The mortgage-free mindset of Americans over the age of 55 is changing.
An increasing number of older Americans are taking out home mortgages rather than paying cash to take advantage of tax breaks and the historically low interest rates. Many are seeking cash-out refinances on their primary residence to use that equity as a down payment on a second home or investment property. Others are using it to pay off other high-interest debt.
Will they qualify for a home mortgage without full-time employment?
Lending guidelines have changed dramatically since the 2008 financial crisis, and even more so with COVID-19. If the borrower has regular monthly income, such as social security or pension income, and can meet the debt to income and credit requirements, they can obtain a mortgage.
They may even be able to use eligible retirement assets to qualify under certain conditions. This is helpful for those with significant savings, but who now have a reduced or fixed income since leaving the workforce.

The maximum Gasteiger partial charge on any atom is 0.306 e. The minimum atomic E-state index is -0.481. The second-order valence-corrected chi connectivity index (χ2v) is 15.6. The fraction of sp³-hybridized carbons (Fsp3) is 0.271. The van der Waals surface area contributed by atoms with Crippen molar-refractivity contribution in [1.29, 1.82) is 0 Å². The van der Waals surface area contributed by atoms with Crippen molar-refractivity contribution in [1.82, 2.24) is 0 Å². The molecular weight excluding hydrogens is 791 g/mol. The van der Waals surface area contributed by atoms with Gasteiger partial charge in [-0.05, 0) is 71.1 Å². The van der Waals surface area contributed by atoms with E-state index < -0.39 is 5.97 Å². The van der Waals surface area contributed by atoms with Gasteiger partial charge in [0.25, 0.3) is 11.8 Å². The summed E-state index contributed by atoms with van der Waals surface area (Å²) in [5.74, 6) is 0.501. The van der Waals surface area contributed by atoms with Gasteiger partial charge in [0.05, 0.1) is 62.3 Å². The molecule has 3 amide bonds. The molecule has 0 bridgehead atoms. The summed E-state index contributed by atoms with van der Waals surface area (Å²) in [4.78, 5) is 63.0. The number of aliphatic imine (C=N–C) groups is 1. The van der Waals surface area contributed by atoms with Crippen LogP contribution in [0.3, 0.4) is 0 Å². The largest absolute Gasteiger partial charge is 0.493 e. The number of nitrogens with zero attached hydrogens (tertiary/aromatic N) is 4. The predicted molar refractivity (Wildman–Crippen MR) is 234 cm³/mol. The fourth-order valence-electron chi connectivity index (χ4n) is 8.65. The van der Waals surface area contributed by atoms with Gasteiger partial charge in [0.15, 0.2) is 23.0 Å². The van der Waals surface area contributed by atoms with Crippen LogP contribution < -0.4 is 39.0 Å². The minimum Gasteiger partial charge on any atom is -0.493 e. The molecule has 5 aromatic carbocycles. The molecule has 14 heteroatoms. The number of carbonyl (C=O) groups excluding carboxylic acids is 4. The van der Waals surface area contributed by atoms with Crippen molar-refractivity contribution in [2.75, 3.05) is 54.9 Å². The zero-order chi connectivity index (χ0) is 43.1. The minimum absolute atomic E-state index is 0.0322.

Some aging Americans are questioning if they can obtain a 30-year mortgage.
The answer is yes as long as they meet the loan requirements.
The Equal Opportunity Credit Act prohibits lender discrimination for various protected categories, including the borrower’s age. The lender must base their decision to approve a loan on the borrower’s creditworthiness.
Older Americans and retirees who have sufficient credit and proof of assets can qualify for a home loan, but the process looks different than it used to.
What is today’s home loan process?
Lenders need to be positive that you meet the qualifications and can repay the loan. Your loan originator can assist you with reviewing your credit, income, and assets to get you preapproved for your new mortgage. When preparing for your loan application, including all your income and assets will prove helpful.
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